Go to the Mountains

Screenshot 2018-02-05 at 11.13.29 PMGo someplace where you can feel small.

That’s the urge I whisper to myself when the guilt starts to settle over me.

Sometimes, I put a thermos filled with coffee and a bag of Cheez-its in my car and I just drive until the vastness of Oklahoma wheat fields overcome me and I feel small again. Only then do I go back home. After I feel safe.

What is this obsession with being small? you might ask.

Here lately, I’ve realized that I never walk alone.  Every step I take is made hesitantly, tepidly and it is accompanied by a heavy dose of self-loathing.

I carry the guilt of all the people I can’t help. I carry the guilt of my future failures since I know I’m bound to let somebody down somewhere down the road. I know I won’t mean to, but I know I will, and so I feel guilty.

I know I am a capable writer, but for the past 12 months, I’ve settled on mediocre writing pursuits.  I’m afraid to succeed. As every storyteller knows, there is a climax and then the falling action. I’m terrified that one day I will climax and then I will fall, and then I’ll let someone I care about down in the process.

My natural response to these pressures is always to escape. Back in 2015, I went out west on a family vacation to Wyoming and I witnessed the grandeur of the Grand Tetons for the first time. I loved it because I felt small, and I have treasured that feeling of insignificance every since then. When I feel so much smaller than everything around me, then I don’t have to worry about failing anyone because then it doesn’t matter. I’m not that important so I cannot irreversibly hurt anyone.

I joke that I was born with a guilty conscience. Guilt, guilt, guilt. All my fault. I carry those thoughts with me like some sack burden I have thrown over my shoulder and it bangs against the back of my legs as I walk through the day.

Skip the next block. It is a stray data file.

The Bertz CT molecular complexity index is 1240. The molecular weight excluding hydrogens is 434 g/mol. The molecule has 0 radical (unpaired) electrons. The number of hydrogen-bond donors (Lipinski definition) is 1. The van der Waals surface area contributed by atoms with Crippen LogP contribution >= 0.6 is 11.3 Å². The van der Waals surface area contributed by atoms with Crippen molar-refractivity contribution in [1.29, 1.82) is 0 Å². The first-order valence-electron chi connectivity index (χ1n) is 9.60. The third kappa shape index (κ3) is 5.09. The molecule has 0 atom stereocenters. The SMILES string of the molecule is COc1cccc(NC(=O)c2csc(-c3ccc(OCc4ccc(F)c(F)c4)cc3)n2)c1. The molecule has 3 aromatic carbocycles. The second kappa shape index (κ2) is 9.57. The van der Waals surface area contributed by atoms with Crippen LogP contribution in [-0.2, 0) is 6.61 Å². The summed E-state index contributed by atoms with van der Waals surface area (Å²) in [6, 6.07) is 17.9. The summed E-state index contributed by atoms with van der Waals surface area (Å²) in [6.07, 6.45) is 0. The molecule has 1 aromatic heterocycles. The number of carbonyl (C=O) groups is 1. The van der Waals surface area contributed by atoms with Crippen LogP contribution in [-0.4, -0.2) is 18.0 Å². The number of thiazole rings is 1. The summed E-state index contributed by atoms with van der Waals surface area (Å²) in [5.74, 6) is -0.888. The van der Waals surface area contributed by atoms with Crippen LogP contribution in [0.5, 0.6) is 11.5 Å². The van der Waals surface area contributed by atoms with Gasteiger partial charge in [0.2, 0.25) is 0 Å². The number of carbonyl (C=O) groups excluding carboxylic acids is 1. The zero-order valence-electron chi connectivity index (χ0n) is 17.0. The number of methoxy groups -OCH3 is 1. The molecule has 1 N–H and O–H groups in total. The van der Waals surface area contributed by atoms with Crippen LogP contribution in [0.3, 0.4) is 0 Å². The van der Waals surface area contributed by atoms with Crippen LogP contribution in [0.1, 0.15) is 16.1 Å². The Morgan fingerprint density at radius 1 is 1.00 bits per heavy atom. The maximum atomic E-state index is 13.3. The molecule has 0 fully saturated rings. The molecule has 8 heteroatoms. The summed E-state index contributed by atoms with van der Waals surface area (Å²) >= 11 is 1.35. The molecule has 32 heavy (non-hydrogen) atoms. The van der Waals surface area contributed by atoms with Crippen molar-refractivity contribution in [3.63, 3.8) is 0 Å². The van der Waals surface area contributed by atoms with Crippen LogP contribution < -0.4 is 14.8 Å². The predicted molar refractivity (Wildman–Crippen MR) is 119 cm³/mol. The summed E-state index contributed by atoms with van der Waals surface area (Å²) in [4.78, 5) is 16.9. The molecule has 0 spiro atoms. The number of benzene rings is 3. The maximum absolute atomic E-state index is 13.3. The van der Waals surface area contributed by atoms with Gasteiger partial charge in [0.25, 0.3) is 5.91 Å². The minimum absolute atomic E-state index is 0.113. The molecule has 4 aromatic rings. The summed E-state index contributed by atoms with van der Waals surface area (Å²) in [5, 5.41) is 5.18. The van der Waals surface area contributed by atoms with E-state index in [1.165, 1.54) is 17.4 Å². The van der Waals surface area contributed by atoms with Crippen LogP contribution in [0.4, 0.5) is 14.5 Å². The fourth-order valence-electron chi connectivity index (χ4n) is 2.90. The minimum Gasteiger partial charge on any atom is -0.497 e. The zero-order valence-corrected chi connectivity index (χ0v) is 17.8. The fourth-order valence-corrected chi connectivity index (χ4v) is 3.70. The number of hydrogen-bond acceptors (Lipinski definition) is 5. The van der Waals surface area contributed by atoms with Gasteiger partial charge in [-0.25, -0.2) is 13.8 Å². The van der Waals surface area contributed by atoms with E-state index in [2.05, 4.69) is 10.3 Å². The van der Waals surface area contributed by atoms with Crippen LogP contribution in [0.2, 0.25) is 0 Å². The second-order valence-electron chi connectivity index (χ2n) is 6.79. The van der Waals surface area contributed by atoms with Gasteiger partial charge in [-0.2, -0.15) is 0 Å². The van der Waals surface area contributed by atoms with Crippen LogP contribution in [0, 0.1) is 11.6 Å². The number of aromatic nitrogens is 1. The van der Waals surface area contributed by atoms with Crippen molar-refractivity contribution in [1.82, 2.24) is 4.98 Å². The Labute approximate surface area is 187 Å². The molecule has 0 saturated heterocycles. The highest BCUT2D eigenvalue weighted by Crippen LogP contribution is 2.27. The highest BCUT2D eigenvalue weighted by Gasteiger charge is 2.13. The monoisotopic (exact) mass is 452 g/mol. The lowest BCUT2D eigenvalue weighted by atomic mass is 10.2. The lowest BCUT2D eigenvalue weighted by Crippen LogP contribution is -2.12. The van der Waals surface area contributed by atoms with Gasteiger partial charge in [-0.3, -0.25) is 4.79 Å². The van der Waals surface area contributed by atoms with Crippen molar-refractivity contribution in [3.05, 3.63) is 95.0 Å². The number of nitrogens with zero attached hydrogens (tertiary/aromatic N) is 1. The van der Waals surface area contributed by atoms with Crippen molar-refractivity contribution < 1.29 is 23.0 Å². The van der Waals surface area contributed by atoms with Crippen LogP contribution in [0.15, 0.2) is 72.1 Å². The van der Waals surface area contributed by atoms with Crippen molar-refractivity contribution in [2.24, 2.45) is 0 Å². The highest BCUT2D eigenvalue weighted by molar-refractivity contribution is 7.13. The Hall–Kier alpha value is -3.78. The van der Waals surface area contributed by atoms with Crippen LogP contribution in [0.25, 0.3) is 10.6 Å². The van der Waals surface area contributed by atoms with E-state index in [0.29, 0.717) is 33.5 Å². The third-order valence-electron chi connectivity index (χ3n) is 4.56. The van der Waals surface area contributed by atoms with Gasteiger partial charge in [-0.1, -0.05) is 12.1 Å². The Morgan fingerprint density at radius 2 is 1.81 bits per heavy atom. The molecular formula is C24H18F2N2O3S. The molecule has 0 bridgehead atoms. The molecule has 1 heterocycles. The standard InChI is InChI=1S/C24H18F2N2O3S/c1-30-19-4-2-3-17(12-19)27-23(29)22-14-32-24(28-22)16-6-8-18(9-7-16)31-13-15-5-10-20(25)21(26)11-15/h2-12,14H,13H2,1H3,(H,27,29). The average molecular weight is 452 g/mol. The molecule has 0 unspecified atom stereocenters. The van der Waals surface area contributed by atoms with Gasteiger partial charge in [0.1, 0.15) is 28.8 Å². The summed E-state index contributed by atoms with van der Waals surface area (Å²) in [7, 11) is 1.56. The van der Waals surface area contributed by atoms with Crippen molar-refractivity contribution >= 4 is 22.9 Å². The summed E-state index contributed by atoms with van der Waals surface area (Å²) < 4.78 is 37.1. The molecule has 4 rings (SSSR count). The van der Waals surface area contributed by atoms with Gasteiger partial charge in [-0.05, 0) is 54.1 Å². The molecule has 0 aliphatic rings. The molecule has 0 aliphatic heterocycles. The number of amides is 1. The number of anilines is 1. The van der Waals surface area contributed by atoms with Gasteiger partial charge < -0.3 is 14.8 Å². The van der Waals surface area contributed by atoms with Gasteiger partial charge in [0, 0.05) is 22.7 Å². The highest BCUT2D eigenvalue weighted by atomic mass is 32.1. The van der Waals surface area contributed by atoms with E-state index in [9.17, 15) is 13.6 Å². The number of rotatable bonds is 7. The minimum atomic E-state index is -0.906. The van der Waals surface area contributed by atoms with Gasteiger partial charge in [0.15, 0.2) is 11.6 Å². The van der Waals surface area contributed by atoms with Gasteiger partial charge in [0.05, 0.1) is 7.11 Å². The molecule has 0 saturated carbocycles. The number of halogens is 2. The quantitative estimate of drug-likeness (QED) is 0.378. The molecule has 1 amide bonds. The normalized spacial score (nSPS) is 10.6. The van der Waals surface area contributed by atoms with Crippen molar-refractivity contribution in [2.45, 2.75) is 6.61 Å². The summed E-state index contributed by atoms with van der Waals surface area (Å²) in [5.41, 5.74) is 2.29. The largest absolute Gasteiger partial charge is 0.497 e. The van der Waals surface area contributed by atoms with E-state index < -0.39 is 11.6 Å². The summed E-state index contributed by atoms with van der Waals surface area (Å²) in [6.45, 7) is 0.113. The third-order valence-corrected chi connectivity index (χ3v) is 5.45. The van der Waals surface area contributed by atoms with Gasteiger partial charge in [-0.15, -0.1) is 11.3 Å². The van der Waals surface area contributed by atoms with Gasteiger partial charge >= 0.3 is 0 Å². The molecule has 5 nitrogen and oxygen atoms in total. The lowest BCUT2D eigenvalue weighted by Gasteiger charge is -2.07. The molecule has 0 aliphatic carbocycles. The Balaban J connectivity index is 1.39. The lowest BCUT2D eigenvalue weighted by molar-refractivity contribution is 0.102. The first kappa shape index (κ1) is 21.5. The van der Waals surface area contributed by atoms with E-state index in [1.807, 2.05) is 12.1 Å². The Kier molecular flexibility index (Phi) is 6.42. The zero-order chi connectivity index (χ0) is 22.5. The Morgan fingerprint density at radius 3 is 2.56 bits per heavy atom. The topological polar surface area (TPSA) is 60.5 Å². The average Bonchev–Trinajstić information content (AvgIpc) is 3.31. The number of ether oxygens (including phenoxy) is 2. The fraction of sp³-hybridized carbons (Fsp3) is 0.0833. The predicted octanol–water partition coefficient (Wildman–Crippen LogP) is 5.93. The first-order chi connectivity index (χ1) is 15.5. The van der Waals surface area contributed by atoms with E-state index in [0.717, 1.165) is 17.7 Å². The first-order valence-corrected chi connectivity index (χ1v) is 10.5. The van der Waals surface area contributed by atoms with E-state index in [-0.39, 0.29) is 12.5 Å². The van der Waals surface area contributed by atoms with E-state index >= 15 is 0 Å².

There is not a major or tragic event in my childhood that can psychologically explain away this deep-seated terror. Growing up, I was allowed to be deeply compassionate but with every strength, there is a corresponding weakness, and this is mine.

So, when the guilt starts to cave in around me, I search the recesses of my mind for that feeling of smallness. Convince myself that I’m insignificant, that it doesn’t matter.

It alleviates my shame for a while, a few weeks if I’m lucky, but it always comes back.

Sometimes I’m afraid to send an email because I don’t want to disappoint anyone, or I’m afraid to apply for a job that is challenging because I don’t want to let anyone down.

The solution is not to lose myself in a crowd or to sit at the foot of a mountain. It is not to forget what I am, it is to remember whose I am.

“I’m sorry,” I told my professor over the phone. I was having technical issues with submitting an assignment and, of course, assumed it was my fault.

“Do not apologize, Payden,” She snapped at me. “Do not assume everything is your fault.”

I was taken aback. The guilt was right there, taunting me. I wanted to believe her, but it told me not to. I could feel its presence in my dry mouth, feel it behind my eyes as the tears welled up, and the familiar tightness in my chest settled over me.

“I mean that,” She continued forcefully, “You are fearfully and wonderfully made and anything else is a lie from Satan.”

A lie?

A lie. The idea that my reality needs to consist of carrying the disappointment of any person I had ever interacted with (my fault or not) is a lie.

The past few weeks have been a time of healing, of overcoming. I have good days and I’ve had bad days. The brokenness is still there, but I try not to let it consume me anymore. When the guilt starts flooding over me, I don’t grasp for a sense of smallness by going to the mountains in my mind. I look higher than that.

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